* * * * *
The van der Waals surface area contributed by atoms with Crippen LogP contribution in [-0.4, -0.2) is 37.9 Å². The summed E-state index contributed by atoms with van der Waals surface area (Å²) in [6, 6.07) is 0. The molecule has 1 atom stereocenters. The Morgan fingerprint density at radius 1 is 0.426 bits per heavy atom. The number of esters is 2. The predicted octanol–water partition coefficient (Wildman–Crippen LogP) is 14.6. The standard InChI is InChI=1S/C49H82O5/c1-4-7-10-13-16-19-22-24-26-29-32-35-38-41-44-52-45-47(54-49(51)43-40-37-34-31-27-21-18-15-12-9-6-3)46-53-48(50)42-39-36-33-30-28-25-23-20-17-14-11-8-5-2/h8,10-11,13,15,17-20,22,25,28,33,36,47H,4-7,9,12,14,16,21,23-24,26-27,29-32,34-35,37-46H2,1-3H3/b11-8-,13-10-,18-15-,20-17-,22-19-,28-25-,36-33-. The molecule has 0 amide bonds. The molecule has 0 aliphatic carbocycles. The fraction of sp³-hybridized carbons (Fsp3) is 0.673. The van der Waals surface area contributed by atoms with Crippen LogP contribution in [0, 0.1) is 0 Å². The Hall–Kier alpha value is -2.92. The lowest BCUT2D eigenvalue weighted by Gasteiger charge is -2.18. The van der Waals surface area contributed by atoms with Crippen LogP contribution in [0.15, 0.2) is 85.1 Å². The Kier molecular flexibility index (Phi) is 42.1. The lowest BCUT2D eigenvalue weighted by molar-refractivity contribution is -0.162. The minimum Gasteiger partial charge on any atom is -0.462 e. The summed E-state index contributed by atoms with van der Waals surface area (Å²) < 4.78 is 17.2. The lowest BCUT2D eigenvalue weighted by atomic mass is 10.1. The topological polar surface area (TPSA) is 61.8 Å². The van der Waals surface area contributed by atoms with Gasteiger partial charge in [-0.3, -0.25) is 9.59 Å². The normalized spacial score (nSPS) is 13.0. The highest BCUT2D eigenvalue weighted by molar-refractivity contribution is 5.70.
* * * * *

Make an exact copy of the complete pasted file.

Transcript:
The van der Waals surface area contributed by atoms with Crippen LogP contribution in [-0.4, -0.2) is 37.9 Å². The summed E-state index contributed by atoms with van der Waals surface area (Å²) in [6, 6.07) is 0. The molecule has 1 atom stereocenters. The Morgan fingerprint density at radius 1 is 0.426 bits per heavy atom. The number of esters is 2. The predicted octanol–water partition coefficient (Wildman–Crippen LogP) is 14.6. The standard InChI is InChI=1S/C49H82O5/c1-4-7-10-13-16-19-22-24-26-29-32-35-38-41-44-52-45-47(54-49(51)43-40-37-34-31-27-21-18-15-12-9-6-3)46-53-48(50)42-39-36-33-30-28-25-23-20-17-14-11-8-5-2/h8,10-11,13,15,17-20,22,25,28,33,36,47H,4-7,9,12,14,16,21,23-24,26-27,29-32,34-35,37-46H2,1-3H3/b11-8-,13-10-,18-15-,20-17-,22-19-,28-25-,36-33-. The molecule has 0 amide bonds. The molecule has 0 aliphatic carbocycles. The fraction of sp³-hybridized carbons (Fsp3) is 0.673. The van der Waals surface area contributed by atoms with Crippen LogP contribution in [0, 0.1) is 0 Å². The Hall–Kier alpha value is -2.92. The lowest BCUT2D eigenvalue weighted by Gasteiger charge is -2.18. The van der Waals surface area contributed by atoms with Crippen LogP contribution in [0.15, 0.2) is 85.1 Å². The Kier molecular flexibility index (Phi) is 42.1. The lowest BCUT2D eigenvalue weighted by molar-refractivity contribution is -0.162. The minimum Gasteiger partial charge on any atom is -0.462 e. The summed E-state index contributed by atoms with van der Waals surface area (Å²) < 4.78 is 17.2. The lowest BCUT2D eigenvalue weighted by atomic mass is 10.1. The topological polar surface area (TPSA) is 61.8 Å². The van der Waals surface area contributed by atoms with Gasteiger partial charge in [-0.3, -0.25) is 9.59 Å². The normalized spacial score (nSPS) is 13.0. The highest BCUT2D eigenvalue weighted by molar-refractivity contribution is 5.70.